But what the banks now want to do is say, as this bank is growing not only as an economic force, but a political force, in the low-income communities in New York, and they are being used as the model nationwide, they are taking a political stance, saying, “We honor Occupy Wall Street, because we are against people putting their money in these commercial banks. It’s time that banking become for the people, not for the money.” And that message is a no-go with the banking community.

So it’s not, by the way, just Goldman Sachs. Capital One said, “Take our name off.” You’ve had basically Goldman has started a kind of run on low-income banks that will associate with Occupy Wall Street. This is a dangerous use of public money. I’ve got to emphasize this: it’s TARP money, that is bailout money that we gave these banks in 2008. They were required, as part of the deal—in Goldman Sachs’ case, explicit—that they give back some of the money to low-income communities and reinvest there. It’s our money. It’s not a donation. And this is just little bits. And they’re withholding these payments. I haven’t seen Goldman put out—they’ve put out less than half a cent on the dollar we gave them, the lowest of any bank. But they are setting a—they’re basically setting a course that all of the other banks are now following, saying, “Hey, you want our money? You have to clear your political positions with us at the big banks.” This is a very dangerous new business. And I hope that with this report here on Democracy Now!, that the regulators are going to step in and say, “No, no. This is not your money. This is our money. This is not a political weapon.” It’s a very dangerous new thing that the banks are doing.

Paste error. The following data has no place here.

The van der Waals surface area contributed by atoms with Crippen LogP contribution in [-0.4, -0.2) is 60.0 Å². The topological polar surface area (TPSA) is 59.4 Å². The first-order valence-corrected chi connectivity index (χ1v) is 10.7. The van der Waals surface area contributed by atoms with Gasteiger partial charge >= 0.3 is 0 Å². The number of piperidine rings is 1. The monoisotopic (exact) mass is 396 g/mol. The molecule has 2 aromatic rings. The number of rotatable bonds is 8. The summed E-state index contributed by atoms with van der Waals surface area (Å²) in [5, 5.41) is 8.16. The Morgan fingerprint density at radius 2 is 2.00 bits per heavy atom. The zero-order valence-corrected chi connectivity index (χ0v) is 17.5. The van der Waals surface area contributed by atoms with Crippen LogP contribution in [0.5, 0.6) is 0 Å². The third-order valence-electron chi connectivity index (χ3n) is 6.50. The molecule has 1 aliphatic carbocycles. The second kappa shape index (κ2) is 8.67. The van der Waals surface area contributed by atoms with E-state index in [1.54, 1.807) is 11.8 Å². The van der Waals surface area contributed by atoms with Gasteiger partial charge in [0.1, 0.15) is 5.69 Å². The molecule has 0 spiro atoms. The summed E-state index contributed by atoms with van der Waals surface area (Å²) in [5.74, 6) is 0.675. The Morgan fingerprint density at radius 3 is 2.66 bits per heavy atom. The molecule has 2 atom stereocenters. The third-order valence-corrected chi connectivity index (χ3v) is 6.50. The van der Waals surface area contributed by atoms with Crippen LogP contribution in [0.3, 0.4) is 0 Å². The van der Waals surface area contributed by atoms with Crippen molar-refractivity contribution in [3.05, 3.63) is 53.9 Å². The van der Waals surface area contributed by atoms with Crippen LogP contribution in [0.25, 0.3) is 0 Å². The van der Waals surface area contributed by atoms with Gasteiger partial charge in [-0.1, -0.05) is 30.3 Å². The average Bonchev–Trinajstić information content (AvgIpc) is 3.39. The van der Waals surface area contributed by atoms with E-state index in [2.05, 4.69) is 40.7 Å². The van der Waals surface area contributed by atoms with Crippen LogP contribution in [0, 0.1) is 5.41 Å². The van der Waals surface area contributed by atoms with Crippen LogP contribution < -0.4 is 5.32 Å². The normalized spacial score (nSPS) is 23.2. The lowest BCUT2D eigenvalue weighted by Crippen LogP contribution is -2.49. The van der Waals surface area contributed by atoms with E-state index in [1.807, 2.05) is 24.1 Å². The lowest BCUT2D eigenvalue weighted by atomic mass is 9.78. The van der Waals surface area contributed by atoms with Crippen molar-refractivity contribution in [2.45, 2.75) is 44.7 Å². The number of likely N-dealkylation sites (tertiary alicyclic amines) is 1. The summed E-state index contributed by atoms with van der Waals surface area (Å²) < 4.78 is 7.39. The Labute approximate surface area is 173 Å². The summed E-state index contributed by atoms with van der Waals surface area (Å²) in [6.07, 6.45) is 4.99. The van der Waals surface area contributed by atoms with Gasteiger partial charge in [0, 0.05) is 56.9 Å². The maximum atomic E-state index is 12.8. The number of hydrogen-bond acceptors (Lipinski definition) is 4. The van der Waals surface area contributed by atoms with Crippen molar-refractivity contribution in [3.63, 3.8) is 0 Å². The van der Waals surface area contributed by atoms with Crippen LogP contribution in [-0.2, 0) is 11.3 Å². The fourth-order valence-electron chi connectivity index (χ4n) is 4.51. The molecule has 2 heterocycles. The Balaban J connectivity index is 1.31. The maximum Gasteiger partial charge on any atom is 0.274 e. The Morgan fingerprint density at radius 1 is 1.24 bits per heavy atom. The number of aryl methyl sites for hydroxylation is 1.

AMY GOODMAN: You tried to speak to Goldman Sachs.

GREG PALAST: Boy, we tried to speak to Goldman. We actually staked them out, if you saw me at night in front of their big office buildings just outside Wall Street on the West Side Highway. So we’ve tried. They won’t speak to us, at all. They certainly won’t speak to Democracy Now! They gave a good spin of a little story that went on the front page of the Wall Street Journal about, “Oh, this little credit union, they were slapping us around by taking our money and then backing Occupy Wall Street.” It’s not about that. It’s about the billions of dollars at stake with community reinvestment funds, out of the bailout money, and who has political control.